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A stream is a body of water that carries rock particles and dissolved ions and flows down slope along a clearly defined path, called a channel. Thus, streams may vary in width from a few centimeters to several tens of kilometers. Streams are important for several reasons:
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Erosion by Streams
Streams erode because they have the ability to pick up rock fragments and transport them to a new location. The size of the fragments that can be transported depends on the velocity of the stream and whether the flow is laminar or turbulent. Turbulent flow can keep fragments in suspension longer than laminar flow.
Streams can also erode by undercutting their banks resulting in mass-wasting processes like slumps or slides.
When the undercut material falls into the stream, the fragments can be transported away by the stream.
Streams can cut deeper into their channels if the region is uplifted or if there is a local change in base level. As they cut deeper into their channels the stream removes the material that once made up the channel bottom and sides.
Although slow, as rocks move along the stream bottom and collide with one another, abrasion of the rocks occurs, making smaller fragments that can then be transported by the stream.
Finally, because some rocks and minerals are easily dissolved in water, dissolution also occurs, resulting in dissolved ions being transported by the stream.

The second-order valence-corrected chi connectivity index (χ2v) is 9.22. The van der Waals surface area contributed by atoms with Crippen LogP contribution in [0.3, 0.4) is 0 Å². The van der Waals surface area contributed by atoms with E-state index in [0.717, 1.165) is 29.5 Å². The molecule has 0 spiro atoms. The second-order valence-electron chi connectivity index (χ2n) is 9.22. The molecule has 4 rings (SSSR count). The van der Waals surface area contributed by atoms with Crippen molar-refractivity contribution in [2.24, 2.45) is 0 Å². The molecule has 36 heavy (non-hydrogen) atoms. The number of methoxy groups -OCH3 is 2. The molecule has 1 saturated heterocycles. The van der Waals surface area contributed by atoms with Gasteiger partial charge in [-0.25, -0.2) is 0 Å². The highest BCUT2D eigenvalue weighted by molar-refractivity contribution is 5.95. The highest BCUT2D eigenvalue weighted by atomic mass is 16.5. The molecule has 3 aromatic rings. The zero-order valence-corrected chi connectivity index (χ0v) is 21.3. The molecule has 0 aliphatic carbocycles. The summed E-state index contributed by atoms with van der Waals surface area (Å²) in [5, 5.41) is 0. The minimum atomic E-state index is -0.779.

Sediment Transport and Deposition
The rock particles and dissolved ions carried by the stream are the called the stream’s load. Stream load is divided into three categories.
The maximum size of particles that can be carried as suspended load by the stream is called stream competence. The maximum load carried by the stream is called stream capacity. Both competence and capacity increase with increasing discharge. At high discharge boulder and cobble size material can move with the stream and are therefore transported. At low discharge the larger fragments become stranded and only the smaller, sand, silt, and clay sized fragments move.
When flow velocity decreases the competence is reduced and sediment drops out. Sediment grain sizes are sorted by the water. Sands are removed from gravels; muds from both. Gravels settle in channels. Sands drop out in near channel environments. Silts and clays drape floodplains away from channel.
As one moves along a stream in the downstream direction:
|It may seem to be counter to your observations that velocity increases in the downstream direction,
since when one observes a mountain stream near the headwaters where the gradient is high,
it appears to have a higher velocity than a stream flowing along a gentle gradient.
But, the water in the mountain stream is likely flowing in a turbulent manner,
due to the large boulders and cobbles which make up the streambed.
If the flow is turbulent, then it takes longer for the water to travel the same linear distance, and thus the average velocity is lower.
|Also as one moves in the downstream direction,